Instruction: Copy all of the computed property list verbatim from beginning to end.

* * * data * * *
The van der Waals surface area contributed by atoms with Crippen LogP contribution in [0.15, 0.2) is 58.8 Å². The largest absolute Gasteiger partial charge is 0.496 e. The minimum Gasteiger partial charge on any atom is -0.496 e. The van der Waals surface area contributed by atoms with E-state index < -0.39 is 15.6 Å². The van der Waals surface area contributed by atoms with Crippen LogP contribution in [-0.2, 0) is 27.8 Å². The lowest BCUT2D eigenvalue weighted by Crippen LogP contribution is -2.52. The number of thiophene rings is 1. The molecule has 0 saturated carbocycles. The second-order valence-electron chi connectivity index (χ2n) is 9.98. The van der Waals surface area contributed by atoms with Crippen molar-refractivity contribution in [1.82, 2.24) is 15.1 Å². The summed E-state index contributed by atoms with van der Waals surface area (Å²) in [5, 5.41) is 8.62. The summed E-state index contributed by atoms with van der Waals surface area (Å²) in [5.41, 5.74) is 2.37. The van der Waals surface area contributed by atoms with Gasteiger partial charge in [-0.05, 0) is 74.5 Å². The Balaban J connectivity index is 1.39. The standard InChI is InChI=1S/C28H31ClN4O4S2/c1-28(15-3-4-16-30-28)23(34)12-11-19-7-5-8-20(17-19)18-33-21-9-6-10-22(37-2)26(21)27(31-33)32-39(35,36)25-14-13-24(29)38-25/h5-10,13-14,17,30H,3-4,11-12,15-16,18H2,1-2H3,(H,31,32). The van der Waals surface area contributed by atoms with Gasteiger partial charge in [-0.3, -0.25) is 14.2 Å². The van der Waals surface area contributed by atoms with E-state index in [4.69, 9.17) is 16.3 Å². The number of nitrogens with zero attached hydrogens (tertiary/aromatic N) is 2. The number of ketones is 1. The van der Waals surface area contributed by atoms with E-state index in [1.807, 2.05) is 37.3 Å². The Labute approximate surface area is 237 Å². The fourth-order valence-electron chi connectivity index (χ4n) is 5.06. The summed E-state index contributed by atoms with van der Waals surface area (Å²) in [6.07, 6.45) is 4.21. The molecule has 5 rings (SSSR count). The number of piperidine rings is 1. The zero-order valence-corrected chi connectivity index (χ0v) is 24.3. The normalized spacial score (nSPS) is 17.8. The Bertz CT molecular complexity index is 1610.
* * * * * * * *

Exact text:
The van der Waals surface area contributed by atoms with Crippen LogP contribution in [0.15, 0.2) is 58.8 Å². The largest absolute Gasteiger partial charge is 0.496 e. The minimum Gasteiger partial charge on any atom is -0.496 e. The van der Waals surface area contributed by atoms with E-state index < -0.39 is 15.6 Å². The van der Waals surface area contributed by atoms with Crippen LogP contribution in [-0.2, 0) is 27.8 Å². The lowest BCUT2D eigenvalue weighted by Crippen LogP contribution is -2.52. The number of thiophene rings is 1. The molecule has 0 saturated carbocycles. The second-order valence-electron chi connectivity index (χ2n) is 9.98. The van der Waals surface area contributed by atoms with Crippen molar-refractivity contribution in [1.82, 2.24) is 15.1 Å². The summed E-state index contributed by atoms with van der Waals surface area (Å²) in [5, 5.41) is 8.62. The summed E-state index contributed by atoms with van der Waals surface area (Å²) in [5.41, 5.74) is 2.37. The van der Waals surface area contributed by atoms with Gasteiger partial charge in [-0.05, 0) is 74.5 Å². The Balaban J connectivity index is 1.39. The standard InChI is InChI=1S/C28H31ClN4O4S2/c1-28(15-3-4-16-30-28)23(34)12-11-19-7-5-8-20(17-19)18-33-21-9-6-10-22(37-2)26(21)27(31-33)32-39(35,36)25-14-13-24(29)38-25/h5-10,13-14,17,30H,3-4,11-12,15-16,18H2,1-2H3,(H,31,32). The van der Waals surface area contributed by atoms with Gasteiger partial charge in [-0.3, -0.25) is 14.2 Å². The van der Waals surface area contributed by atoms with E-state index in [4.69, 9.17) is 16.3 Å². The number of nitrogens with zero attached hydrogens (tertiary/aromatic N) is 2. The number of ketones is 1. The van der Waals surface area contributed by atoms with E-state index in [1.807, 2.05) is 37.3 Å². The Labute approximate surface area is 237 Å². The fourth-order valence-electron chi connectivity index (χ4n) is 5.06. The summed E-state index contributed by atoms with van der Waals surface area (Å²) in [6.07, 6.45) is 4.21. The molecule has 5 rings (SSSR count). The number of piperidine rings is 1. The zero-order valence-corrected chi connectivity index (χ0v) is 24.3. The normalized spacial score (nSPS) is 17.8. The Bertz CT molecular complexity index is 1610.